Minnesota Energy Star Challenge Aims for Efficiency, Savings

MINNEAPOLIS — The Minnesota Energy Star Challenge, announced Aug. 4, sets a lofty yet attainable goal for the state’s building owners: Certify 1,000 buildings through the Energy Star program over the next decade while also achieving 20 perfect energy savings over pre-program levels.

The challenge seeks to engage building owners all across the state to promote long-term sustainability. It was organized by the Great Plains Institute (GPI), a non-partisan non-profit organization that uses consensus-based strategies to discover and implement politically durable solutions to society’s most pressing energy and climate challenges; the U.S. Green Building Council – Minnesota; and the Minnesota Chamber of Commerce Energy Smart Program, an Energy Star partner that has benchmarked numerous buildings that have achieved the Energy Star rating. Financial support is being provided through a grant from the Minnesota Pollution Control Agency as well as in-kind contributions from state utilities.

The challenge’s primary goal is to lessen environmental impacts that result from excessive energy use in the built environment, according to a statement published by the three organizing groups. Nearly 20 percent of the nation’s total carbon dioxide emissions come from commercial buildings. On average, buildings that are Energy Star certified use 35 percent less energy than comparable non-certified buildings, reducing air emissions as well as operating costs, according to the statement.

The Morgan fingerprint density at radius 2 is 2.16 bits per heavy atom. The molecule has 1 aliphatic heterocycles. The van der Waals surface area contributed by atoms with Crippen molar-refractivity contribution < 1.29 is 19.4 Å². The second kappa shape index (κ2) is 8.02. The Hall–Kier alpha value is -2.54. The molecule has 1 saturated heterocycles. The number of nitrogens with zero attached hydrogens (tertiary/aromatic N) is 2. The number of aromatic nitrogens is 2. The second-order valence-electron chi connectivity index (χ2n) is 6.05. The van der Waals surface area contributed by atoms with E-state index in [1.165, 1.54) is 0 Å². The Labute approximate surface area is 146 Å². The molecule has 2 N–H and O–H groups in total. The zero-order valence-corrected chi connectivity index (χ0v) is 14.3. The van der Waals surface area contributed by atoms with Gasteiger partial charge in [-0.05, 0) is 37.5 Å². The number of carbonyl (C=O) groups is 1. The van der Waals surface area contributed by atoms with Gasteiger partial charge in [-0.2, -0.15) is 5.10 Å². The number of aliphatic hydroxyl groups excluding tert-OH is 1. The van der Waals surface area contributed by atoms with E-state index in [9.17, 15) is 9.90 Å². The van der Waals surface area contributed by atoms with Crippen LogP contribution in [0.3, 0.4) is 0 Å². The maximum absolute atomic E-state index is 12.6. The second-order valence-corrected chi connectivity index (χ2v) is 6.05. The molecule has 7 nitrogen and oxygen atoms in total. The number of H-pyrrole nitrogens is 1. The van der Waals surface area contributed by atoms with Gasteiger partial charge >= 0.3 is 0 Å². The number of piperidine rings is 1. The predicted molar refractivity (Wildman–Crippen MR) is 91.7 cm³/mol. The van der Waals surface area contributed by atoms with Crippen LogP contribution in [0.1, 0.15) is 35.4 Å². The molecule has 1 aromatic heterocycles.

“Minnesota building owners are embracing energy efficiency and the cost savings that result, but there’s so much more to do,” said GPI President and CEO Rolf Nordstrom in a statement, noting that more than 600 commercial buildings in Minnesota are currently Energy Star certified. “In many cases, building energy efficiency investments can be made — and paid for with energy savings achieved — in a relatively short period of time, making those investments a win for the environment and a win for business owners’ pocket books.”

Through the challenge program, commercial building owners can receive free educational resources and technical assistance related to energy benchmarking as well as energy reduction strategies. Participating owners can also receive national recognition through the federal Environmental Protection Agency (EPA) and visibility on the program’s website and media and the USGBC’s Green Building Information Gateway. Certain qualified buildings may also be eligible for free technical assistance for upgrades or other measures, according to the organizers. All assistance will be given on a first-come, first-serve basis. Facilities that do not qualify for Energy Star certification may still be able to receive free or reduced services to help benchmark and identify energy savings projects. Buildings located in Minneapolis are not eligible to receive assistance through the Minnesota Energy Star Challenge.

“We look forward to offering our energy consultation and benchmarking services to Minnesota businesses that step up to the challenge,“ said Minnesota Chamber Director of Environment Sustainability Programs Jill Curran in a statement. “This certification is a great way for businesses to show the world that they are walking the energy-efficiency talk.”

All owners and managers of existing buildings located in Minnesota with eligible properties may participate in the program, which will run until January 2017 with recognition in April 2017. More information on the Minnesota Energy Star Challenge can be found at www.mnenergystarchallenge.com.

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